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John Mitchell

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Everything posted by John Mitchell

  1. Pam: We have several clients in Oklahoma that have purchased Millenniums through Country Lane. If you would email us your contact information we might be able to put you in contact with one of them. countrylanequilting@mail.com John
  2. The cost of George is $7,900. John
  3. There are several reasons to use an "L" bobbin. Cost is just one of them. As I do a lot of service/repair of different brands of LA's I have worked on machines that use the "M" bobbin. The "L" is the industry standard for high-speed sewing machines. This issue is addressed on the APQS web site. I'll give you a couple of links. The first one is APQS advantages and # 4 addresses the bobbin. http://www.apqs.com/advantages.htm Or the link directly to smart bobbin page is: http://www.apqs.com/comparebobbin.htm Hopes this helps. If you will contact the APQS dealer nearest you they
  4. Hi: It appears that the finger (black piece of metal that goes in the slot in the front of the bobbin case). If the bobbin case is not held in the correct position the needle will hit. Here is how to fix this issue. In the front of the machine in the hook assembly area you will find a Phillips screw (holds the finger in place) If you will loosen this screw, rotate the bobbin basket until the notch lines up with the finger, move (slide) the finger into this slot about 1/3 way, tighten the screw, this will keep the bobbin case from spinning. Now turn the machine over by hand and make sure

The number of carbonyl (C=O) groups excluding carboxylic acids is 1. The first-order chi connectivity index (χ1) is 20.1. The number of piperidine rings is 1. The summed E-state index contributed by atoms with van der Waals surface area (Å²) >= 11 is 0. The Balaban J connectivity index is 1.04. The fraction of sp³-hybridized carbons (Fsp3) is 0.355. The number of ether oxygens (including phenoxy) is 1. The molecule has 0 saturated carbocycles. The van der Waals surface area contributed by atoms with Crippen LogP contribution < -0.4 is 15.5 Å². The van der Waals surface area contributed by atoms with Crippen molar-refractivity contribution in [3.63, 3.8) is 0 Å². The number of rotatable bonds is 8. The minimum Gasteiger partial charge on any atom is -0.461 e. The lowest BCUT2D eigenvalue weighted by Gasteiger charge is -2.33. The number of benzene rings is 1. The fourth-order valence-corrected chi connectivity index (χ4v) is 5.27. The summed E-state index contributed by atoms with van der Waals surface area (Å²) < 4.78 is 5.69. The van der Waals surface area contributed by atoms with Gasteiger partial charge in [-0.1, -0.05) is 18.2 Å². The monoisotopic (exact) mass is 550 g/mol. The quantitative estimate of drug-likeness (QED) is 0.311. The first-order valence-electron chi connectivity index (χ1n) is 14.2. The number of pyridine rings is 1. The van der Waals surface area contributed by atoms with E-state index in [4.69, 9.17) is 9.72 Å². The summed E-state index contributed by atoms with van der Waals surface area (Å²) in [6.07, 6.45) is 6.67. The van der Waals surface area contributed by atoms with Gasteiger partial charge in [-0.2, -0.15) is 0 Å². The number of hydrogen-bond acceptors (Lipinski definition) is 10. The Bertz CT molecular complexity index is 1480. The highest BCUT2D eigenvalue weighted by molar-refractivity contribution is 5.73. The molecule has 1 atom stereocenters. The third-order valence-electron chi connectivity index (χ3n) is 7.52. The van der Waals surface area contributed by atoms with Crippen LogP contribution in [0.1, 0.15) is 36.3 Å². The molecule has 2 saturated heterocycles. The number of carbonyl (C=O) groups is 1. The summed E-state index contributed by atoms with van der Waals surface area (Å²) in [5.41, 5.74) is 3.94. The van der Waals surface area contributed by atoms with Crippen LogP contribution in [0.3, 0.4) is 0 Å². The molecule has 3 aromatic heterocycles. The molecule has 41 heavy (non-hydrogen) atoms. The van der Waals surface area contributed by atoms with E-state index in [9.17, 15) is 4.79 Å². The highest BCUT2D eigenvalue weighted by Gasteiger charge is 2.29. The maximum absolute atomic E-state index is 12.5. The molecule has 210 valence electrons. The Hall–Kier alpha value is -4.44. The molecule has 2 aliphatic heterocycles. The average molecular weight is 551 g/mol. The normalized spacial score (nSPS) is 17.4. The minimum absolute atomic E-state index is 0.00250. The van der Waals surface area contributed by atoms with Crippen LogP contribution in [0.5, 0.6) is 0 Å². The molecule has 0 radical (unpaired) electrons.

5. It is made to wind standard "L" bobbins used with APQS machines and most high speed sewing machines. I don't believe it can be adjusted to wind "M" bobbins. But I'm not absolutely sure. I would give it a try but we stock "M" bobbin cases not "M" bobbins John
  6. You would use the other spool holder when you want to use two threads. It goes up and over the head. John
  7. Judy: I made the previous post from Janet's computer and forgot to log her out. I'm sure she welcomes you also. John: :D
  8. Welcome Mal: Adding to Mark's post. The timing and hook spacing seldom is the problem. Due to the design of our machines (belt drive instead of gear drive) they do not just get out of time. Many machines have been in service for years without needing retiming. Timing problems generally are caused by operator errors. Sewing over pins, scissors, not installing the needle properly etc. John
  9. Teresa: I have sent you a email that might be of help to you. John